There is little or no co-ordinated provision in many rural areas to tackle inequalities and put young people at the heart of Covid-recovery. A new report, Overlooked: young people and rural youth services, makes clear there are vast gaps in local youth services. Hardest hit are the 2.2 million young people living in predominantly rural areas, living in villages, towns and coastal areas. They are consistently overlooked and, so far, missing from the government’s levelling up agenda.

Leigh Middleton, NYA’s CEO said,

“Young people spend 85% of their waking hours each year outside of the school-day. It is imperative that they can access safe places to have fun, meet friends and learn new skills, with a trained and trusted adult who knows what is needed. Yet there is little or no youth provision in many rural areas. Young people living in rural areas are all too often overlooked, leaving them vulnerable to isolation, loneliness and poor mental health, Bold investment is required for a rural action plan designed with young people, to build and bolster local youth services, and mobilise youth workers and volunteers across rural communities. Without such investment to build back better, 2.25 million young people will be left behind.”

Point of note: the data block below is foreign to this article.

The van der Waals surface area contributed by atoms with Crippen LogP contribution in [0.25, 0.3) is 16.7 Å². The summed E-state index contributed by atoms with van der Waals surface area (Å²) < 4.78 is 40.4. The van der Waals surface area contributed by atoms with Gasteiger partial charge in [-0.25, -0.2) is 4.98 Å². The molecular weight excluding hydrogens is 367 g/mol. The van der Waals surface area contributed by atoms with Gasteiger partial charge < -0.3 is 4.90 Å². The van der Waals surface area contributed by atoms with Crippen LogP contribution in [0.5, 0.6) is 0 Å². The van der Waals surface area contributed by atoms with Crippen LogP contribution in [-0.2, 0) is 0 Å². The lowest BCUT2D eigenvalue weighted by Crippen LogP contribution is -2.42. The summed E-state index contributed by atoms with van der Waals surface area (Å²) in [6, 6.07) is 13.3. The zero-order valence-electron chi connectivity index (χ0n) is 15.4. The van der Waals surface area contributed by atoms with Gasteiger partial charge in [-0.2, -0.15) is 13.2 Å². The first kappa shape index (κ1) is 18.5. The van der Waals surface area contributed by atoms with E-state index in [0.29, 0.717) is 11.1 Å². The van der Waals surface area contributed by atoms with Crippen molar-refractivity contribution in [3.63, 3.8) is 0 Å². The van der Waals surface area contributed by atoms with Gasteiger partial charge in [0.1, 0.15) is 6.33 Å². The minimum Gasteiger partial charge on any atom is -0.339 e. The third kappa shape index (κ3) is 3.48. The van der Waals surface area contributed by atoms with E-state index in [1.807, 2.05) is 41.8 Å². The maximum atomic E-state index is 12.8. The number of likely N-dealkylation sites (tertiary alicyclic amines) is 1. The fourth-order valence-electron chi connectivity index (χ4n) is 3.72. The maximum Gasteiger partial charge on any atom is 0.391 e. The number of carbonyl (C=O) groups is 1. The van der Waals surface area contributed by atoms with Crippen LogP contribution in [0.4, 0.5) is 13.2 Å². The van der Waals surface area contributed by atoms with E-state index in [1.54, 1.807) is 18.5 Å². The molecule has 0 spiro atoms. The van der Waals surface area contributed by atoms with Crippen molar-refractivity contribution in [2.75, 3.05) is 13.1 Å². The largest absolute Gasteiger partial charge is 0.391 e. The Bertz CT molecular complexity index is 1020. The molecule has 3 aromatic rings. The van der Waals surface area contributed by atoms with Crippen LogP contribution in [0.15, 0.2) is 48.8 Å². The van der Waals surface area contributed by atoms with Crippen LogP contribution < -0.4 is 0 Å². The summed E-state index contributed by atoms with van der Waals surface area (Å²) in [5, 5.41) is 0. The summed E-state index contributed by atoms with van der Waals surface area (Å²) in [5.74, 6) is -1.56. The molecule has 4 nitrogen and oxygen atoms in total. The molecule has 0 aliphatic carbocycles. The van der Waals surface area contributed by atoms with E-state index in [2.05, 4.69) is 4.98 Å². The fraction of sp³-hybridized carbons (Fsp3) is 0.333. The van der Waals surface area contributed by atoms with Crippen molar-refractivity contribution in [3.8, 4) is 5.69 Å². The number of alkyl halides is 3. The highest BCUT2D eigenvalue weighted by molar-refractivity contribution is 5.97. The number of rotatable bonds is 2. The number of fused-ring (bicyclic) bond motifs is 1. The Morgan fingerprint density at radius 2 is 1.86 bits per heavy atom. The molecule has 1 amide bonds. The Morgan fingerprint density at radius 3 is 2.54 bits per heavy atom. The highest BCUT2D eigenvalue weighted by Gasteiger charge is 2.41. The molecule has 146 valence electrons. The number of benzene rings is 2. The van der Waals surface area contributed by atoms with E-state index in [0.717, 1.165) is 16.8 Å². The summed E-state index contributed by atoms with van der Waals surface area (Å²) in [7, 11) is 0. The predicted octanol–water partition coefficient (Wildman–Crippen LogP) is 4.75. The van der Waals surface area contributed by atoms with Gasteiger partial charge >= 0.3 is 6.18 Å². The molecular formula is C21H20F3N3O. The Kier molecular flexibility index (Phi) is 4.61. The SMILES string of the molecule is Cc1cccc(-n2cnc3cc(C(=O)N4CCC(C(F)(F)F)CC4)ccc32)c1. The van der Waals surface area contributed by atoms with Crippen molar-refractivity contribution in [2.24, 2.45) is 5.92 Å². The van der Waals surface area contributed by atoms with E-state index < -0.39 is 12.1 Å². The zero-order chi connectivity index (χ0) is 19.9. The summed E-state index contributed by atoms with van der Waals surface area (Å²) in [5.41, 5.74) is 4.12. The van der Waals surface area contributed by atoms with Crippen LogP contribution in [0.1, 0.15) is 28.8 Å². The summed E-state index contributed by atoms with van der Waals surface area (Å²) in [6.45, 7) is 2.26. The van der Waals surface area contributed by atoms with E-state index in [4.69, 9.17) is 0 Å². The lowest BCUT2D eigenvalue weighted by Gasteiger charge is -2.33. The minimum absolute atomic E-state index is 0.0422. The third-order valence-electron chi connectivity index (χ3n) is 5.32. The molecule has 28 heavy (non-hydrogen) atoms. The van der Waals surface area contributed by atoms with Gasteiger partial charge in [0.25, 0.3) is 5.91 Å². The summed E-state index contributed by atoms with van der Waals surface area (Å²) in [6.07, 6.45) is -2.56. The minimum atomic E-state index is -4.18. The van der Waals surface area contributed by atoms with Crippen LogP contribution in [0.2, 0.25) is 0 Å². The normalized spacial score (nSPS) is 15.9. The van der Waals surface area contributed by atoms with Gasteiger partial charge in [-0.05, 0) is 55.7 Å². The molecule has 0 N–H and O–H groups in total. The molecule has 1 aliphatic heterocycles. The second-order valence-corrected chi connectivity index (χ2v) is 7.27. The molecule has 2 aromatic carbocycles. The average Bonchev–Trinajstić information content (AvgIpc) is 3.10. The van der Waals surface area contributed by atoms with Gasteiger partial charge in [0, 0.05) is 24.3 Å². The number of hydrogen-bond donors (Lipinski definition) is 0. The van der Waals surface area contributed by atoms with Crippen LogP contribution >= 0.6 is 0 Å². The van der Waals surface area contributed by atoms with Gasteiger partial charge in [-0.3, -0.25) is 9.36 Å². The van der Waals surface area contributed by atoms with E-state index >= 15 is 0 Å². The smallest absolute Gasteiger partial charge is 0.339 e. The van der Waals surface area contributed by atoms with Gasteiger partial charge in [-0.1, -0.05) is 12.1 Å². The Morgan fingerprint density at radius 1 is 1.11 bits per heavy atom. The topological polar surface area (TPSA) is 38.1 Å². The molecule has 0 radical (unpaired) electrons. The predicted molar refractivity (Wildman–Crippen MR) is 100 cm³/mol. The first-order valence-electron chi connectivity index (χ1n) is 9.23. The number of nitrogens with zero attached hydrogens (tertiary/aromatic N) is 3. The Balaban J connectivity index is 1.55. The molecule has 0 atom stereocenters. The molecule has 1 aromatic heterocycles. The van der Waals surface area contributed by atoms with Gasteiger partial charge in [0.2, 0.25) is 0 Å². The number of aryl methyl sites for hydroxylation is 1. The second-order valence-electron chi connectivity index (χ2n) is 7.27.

The Overlooked report provides the following recommendations to improve rural youth work provision:

  1. A Rural Action Plan for youth services co-designed with young people
  2. Comprehensive map of youth services and out of school activities in rural areas (Census)
  3. More community transport options needed, including capital funding for mini-buses, mobile youth services and digital technology
  4. Access to free data to bridge the digital divide.
  5. Unlock and release funding, invest in community assets (England’s 10,000 village halls are at the heart of rural communities, yet the year up to April 2020 over 1/3 of village halls had reduced their youth work offer)
  6. Strengthen statutory guidance for local authorities and funding to secure a baseline of youth provision
  7. Include an annual plan with clear statements regarding who is setting out to achieve what aims, secured by the local authority and working through local partnerships.

COVID-19 Readiness Level

Readiness Level

G

What does this mean?

** From 6th September 2021 we can confirm that the youth sector moves to GREEN in the readiness framework**

(Version 8)